Long-time readers of Total Titans know I like to reach out to fellow bloggers on occasion, to get their thoughts on certain players. I’m doing the same now, but with a twist – this time my inquiries are about coaches.
Mike Munchak is reported to be the front-runner to be the new Titans head coach and may even be announced as such shortly. However, I don’t want to forget two outsiders who have interviewed for the position, Giants defensive coordinator Perry Fewell and Falcons offensive coordinator Mike Mularkey.
First, here is Rob’s take on Mularkey:
Mike Mularkey has been a big reason for the success of the Atlanta Falcons over the past few seasons. He is absolutely a players’ coach, and has a great penchant for trick plays on offense – when he feels he has the pieces. He is great at utilizing “hybrid” players, but while he does like to spread the ball around when the situation calls for it, he is still a run-first, punishing offensive style of coach.
Mularkey has had success when he is surrounded by a better pool of talent. I know that sounds ridiculous, but not every coach can do what he has with even the best roster. Many people want to point to the Buffalo Bills, which was his only stint as a head coach for two seasons. He finished those two years with a record of 14-18, but the highlight was winning the final six games of the season in his rookie year. That proves the players support him, and his success has carried over to running Atlanta’s offense.
He loves to have a punishing running back, which he has had in Michael Turner over the last three years. Mularkey will also feature the tight end in the offense, having been one himself in the league.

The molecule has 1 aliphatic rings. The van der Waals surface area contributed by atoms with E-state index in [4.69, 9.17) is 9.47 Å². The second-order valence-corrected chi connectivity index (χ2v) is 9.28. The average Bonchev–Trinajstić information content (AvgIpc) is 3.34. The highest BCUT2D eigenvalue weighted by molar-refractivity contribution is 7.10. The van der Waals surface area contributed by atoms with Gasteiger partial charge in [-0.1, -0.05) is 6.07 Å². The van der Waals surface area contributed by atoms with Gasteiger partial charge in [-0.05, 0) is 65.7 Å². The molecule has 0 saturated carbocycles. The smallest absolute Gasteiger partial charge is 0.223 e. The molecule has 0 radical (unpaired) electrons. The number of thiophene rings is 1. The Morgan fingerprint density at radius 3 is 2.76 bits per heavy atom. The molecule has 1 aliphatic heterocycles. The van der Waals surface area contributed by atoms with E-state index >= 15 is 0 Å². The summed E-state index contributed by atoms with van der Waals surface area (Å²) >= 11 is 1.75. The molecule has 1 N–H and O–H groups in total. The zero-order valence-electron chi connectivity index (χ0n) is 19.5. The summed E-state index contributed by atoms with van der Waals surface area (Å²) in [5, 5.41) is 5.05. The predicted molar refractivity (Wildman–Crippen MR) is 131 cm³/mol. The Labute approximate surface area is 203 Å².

Personally, I don’t see Tennessee offering him their head coaching position. I don’t see Bud Adams going outside the organization at all. But if Mularkey were to take over the Titans, it would mean more carries for Chris Johnson (more like two years ago), and the team would need a more accurate passer to find Kenny Britt and Bo Scaife. The offense would immediately improve.
And now, here’s what Andy thinks about Fewell, including two articles he wrote:
I actually think Perry Fewell can be a better head coach than a defensive coordinator. His defensive schemes are built to fail, as he played too passively (Tampa 2 and also less press coverage). This meant that the Giants had success vs the weaker QBs and trouble with the better ones.
Part II – Revisit memo to Fewell and Coughlin
The reason why Fewell can actually be a good head coach is three-fold:
1) He has high energy.
2) The players play for the guy. They like him.
3) He does listen to his player’s feedback to a certain degree, which is good and gives the players that balance of respect.
I think if the Titans got him, he could work out. Your point about a head coach being less X’s and O’s and more about the leadership is very true. Fewell gets his players to play for him, so that is a good place for any head coach to start.